The Nobody by Jeff Lemire

A short small town story about a sad and lonely invisible man, a botched experiment, a typical mad scientist fiasco, a lineman roaming snowy streets and a local teenage girl growing up and becoming friends with the fellow.

Beautiful art by Jeff Lemire, as always – but overall, that's just a trifle, which lacks intensity and depth of Lemire's other graphic novels, especially Essex County.

30 minutes and done.


Roughneck by Jeff Lemire

A beautifully composed and well paced a small town tough guy story written and drawn by Jeff Lemire, high contrast black and white colored in various shades of blue.

A short gripping tale, this one. Artistic merits outweigh complexity of the story 3 to 1. Yet, for me, it was a total page turner for one hour. No wonder some call Lemire the Stephen King of comic books, all thanks to the way he keeps you glued to the pages.

Like 'em when they're like this.


Essex County by Jeff Lemire

A brilliant, thick in pages, but fast in page turning, melodramatic family remembrance story, going across the span of four generations of various Essex County, Ontario, residents.
This is indeed the best of Jeff Lemire's work, better than his commercially successful serialized Sweet Tooth and latest and much less commercial The Underwater Welder.
In a sense, Essex County is a perfect gateway book for those not familiar with “serious” no-superheroes-kind of graphic novels, on par with Art Spiegelman's world-acclaimed Maus, Jason Lutes' Berlin, Alison Bechdel's Fun Home and different stuff by other prominent Canadian comic book writers like Chester Brown, Seth, and Joe Matt.
Funny enough, as I predicted, this book is full of hockey – plucks flying in and out of frozen lakes and NHL ice rinks, fists punching faces. But still, it's main theme is family, family that matters most – and how it is never late to care and forgive.

Lost Dogs by Jeff Lemire

On one end, a disturbing story with a morbid looking drawing style of red, black and white only. Easy to guess, why red. On the other, though, I’d say – nothing too entertaining.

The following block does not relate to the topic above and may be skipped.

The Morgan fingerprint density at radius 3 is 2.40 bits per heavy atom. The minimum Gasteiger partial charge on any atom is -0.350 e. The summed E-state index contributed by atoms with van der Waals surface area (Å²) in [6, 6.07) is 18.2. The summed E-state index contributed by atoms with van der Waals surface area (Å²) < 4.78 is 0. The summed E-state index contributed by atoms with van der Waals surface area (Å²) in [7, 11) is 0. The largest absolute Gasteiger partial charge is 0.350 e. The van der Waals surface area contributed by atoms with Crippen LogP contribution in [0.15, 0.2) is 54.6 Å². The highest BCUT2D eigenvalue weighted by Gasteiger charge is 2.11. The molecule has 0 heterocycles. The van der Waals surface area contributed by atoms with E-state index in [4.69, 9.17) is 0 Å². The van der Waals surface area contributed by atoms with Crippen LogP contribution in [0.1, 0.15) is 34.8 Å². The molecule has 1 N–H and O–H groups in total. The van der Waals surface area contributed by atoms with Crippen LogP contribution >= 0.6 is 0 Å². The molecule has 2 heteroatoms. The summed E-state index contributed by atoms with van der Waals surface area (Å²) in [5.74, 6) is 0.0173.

I need to read Essex County, though. Looks like a must read, now that I’ve read both Sweet Tooth and The Underwater Welder. Bought it already, just need to move to page one of this 500+ something beauty.

Sweet Tooth by Jeff Lemire

A nice post apocalyptic story by Jeff Lemire, author of The Underwater Welder, published in 40 short comic book volumes. Commercial, I know, but still quite nice.

Somehow I liked the first half of the 40 volumes better than the other one – I guess, it has to do with mysteries. Don't know about you, but I prefer some mysteries not to be explained and solved in books, films, etc. As the unknown and the unexplained typically “sells” much better than poorly patched storylines.

Gods coming to earth, huh. Sweet Jesus.


The Underwater Welder by Jeff Lemire

This is the first “serious” non-serialized graphic novel I've bought for kindle. Never read Jeff Lemire's work before (not Essex County, not the mainstream DC or Vertigo stuff).
The art is great, if you ask me. The storyline is intriguing as well – a diver making peace with his drowned diver dad and with his life in parallel, while he's about to become a father himself. Flashback over flashback over flashback.
Maybe, if I were a diver myself, I could've related myself a bit more to some of the things here – sadly (or luckily) I ain't one.
Many reviewers compare it to The Twilight Zone – my problem – I never watched the original TV series, I think I may have watched the mid-90s' movie ages ago and remember nothing, so hard to say whether it is indeed so.
Overall, definitely worth a read.